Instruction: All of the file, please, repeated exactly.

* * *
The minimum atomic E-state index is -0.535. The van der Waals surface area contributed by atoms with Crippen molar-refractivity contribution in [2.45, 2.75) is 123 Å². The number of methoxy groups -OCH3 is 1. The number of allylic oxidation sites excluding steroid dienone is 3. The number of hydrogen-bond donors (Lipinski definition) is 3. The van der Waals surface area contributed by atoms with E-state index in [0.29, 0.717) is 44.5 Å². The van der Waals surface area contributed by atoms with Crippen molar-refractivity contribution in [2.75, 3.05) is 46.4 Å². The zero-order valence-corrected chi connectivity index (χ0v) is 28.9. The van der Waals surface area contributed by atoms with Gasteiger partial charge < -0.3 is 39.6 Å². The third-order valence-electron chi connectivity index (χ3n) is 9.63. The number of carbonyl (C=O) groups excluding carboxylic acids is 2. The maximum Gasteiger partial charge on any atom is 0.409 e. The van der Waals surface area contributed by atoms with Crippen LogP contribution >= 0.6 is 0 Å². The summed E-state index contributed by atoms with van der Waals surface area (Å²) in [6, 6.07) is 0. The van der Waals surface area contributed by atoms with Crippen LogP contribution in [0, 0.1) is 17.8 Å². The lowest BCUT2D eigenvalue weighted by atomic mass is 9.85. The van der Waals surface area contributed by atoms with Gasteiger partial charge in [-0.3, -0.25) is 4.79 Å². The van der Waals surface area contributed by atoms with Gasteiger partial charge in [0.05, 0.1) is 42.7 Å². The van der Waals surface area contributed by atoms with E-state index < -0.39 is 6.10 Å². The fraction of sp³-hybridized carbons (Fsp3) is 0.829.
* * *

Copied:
The minimum atomic E-state index is -0.535. The van der Waals surface area contributed by atoms with Crippen molar-refractivity contribution in [2.45, 2.75) is 123 Å². The number of methoxy groups -OCH3 is 1. The number of allylic oxidation sites excluding steroid dienone is 3. The number of hydrogen-bond donors (Lipinski definition) is 3. The van der Waals surface area contributed by atoms with E-state index in [0.29, 0.717) is 44.5 Å². The van der Waals surface area contributed by atoms with Crippen molar-refractivity contribution in [2.75, 3.05) is 46.4 Å². The zero-order valence-corrected chi connectivity index (χ0v) is 28.9. The van der Waals surface area contributed by atoms with Gasteiger partial charge < -0.3 is 39.6 Å². The third-order valence-electron chi connectivity index (χ3n) is 9.63. The number of carbonyl (C=O) groups excluding carboxylic acids is 2. The maximum Gasteiger partial charge on any atom is 0.409 e. The van der Waals surface area contributed by atoms with Crippen LogP contribution >= 0.6 is 0 Å². The summed E-state index contributed by atoms with van der Waals surface area (Å²) in [6, 6.07) is 0. The van der Waals surface area contributed by atoms with Crippen LogP contribution in [0, 0.1) is 17.8 Å². The lowest BCUT2D eigenvalue weighted by atomic mass is 9.85. The van der Waals surface area contributed by atoms with Gasteiger partial charge in [-0.3, -0.25) is 4.79 Å². The van der Waals surface area contributed by atoms with Gasteiger partial charge in [0.05, 0.1) is 42.7 Å². The van der Waals surface area contributed by atoms with E-state index < -0.39 is 6.10 Å². The fraction of sp³-hybridized carbons (Fsp3) is 0.829.